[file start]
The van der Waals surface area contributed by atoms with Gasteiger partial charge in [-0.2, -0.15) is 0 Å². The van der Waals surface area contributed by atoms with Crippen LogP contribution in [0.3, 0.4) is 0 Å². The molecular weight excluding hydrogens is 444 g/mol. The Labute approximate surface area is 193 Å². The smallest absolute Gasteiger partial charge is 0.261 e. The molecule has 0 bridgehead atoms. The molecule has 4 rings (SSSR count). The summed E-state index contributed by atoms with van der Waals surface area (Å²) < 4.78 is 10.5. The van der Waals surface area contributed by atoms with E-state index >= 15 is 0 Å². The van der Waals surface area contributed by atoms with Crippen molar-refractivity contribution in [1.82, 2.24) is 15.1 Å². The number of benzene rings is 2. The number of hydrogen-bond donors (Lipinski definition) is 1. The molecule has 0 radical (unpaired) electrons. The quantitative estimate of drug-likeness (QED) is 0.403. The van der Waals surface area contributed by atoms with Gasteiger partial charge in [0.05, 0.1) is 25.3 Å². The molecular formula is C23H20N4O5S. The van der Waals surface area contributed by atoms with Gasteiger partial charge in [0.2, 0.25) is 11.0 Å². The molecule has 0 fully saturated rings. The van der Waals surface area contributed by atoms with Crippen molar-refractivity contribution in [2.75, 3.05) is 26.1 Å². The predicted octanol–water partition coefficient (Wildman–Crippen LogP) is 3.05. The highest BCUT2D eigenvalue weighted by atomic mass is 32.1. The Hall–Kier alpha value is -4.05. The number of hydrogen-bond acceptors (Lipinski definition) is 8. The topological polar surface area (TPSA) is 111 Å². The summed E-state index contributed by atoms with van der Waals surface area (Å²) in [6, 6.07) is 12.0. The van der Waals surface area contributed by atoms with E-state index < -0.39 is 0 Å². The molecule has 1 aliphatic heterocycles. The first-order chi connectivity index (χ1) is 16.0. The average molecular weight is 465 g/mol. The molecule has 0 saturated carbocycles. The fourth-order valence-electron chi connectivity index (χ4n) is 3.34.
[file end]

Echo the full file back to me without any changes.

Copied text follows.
The van der Waals surface area contributed by atoms with Gasteiger partial charge in [-0.2, -0.15) is 0 Å². The van der Waals surface area contributed by atoms with Crippen LogP contribution in [0.3, 0.4) is 0 Å². The molecular weight excluding hydrogens is 444 g/mol. The Labute approximate surface area is 193 Å². The smallest absolute Gasteiger partial charge is 0.261 e. The molecule has 0 bridgehead atoms. The molecule has 4 rings (SSSR count). The summed E-state index contributed by atoms with van der Waals surface area (Å²) < 4.78 is 10.5. The van der Waals surface area contributed by atoms with E-state index >= 15 is 0 Å². The van der Waals surface area contributed by atoms with Crippen molar-refractivity contribution in [1.82, 2.24) is 15.1 Å². The number of benzene rings is 2. The number of hydrogen-bond donors (Lipinski definition) is 1. The molecule has 0 radical (unpaired) electrons. The quantitative estimate of drug-likeness (QED) is 0.403. The van der Waals surface area contributed by atoms with Gasteiger partial charge in [0.05, 0.1) is 25.3 Å². The molecular formula is C23H20N4O5S. The van der Waals surface area contributed by atoms with Gasteiger partial charge in [0.2, 0.25) is 11.0 Å². The molecule has 0 fully saturated rings. The van der Waals surface area contributed by atoms with Crippen molar-refractivity contribution in [2.75, 3.05) is 26.1 Å². The predicted octanol–water partition coefficient (Wildman–Crippen LogP) is 3.05. The highest BCUT2D eigenvalue weighted by atomic mass is 32.1. The Hall–Kier alpha value is -4.05. The number of hydrogen-bond acceptors (Lipinski definition) is 8. The topological polar surface area (TPSA) is 111 Å². The summed E-state index contributed by atoms with van der Waals surface area (Å²) in [6, 6.07) is 12.0. The van der Waals surface area contributed by atoms with E-state index < -0.39 is 0 Å². The molecule has 1 aliphatic heterocycles. The first-order chi connectivity index (χ1) is 16.0. The average molecular weight is 465 g/mol. The molecule has 0 saturated carbocycles. The fourth-order valence-electron chi connectivity index (χ4n) is 3.34.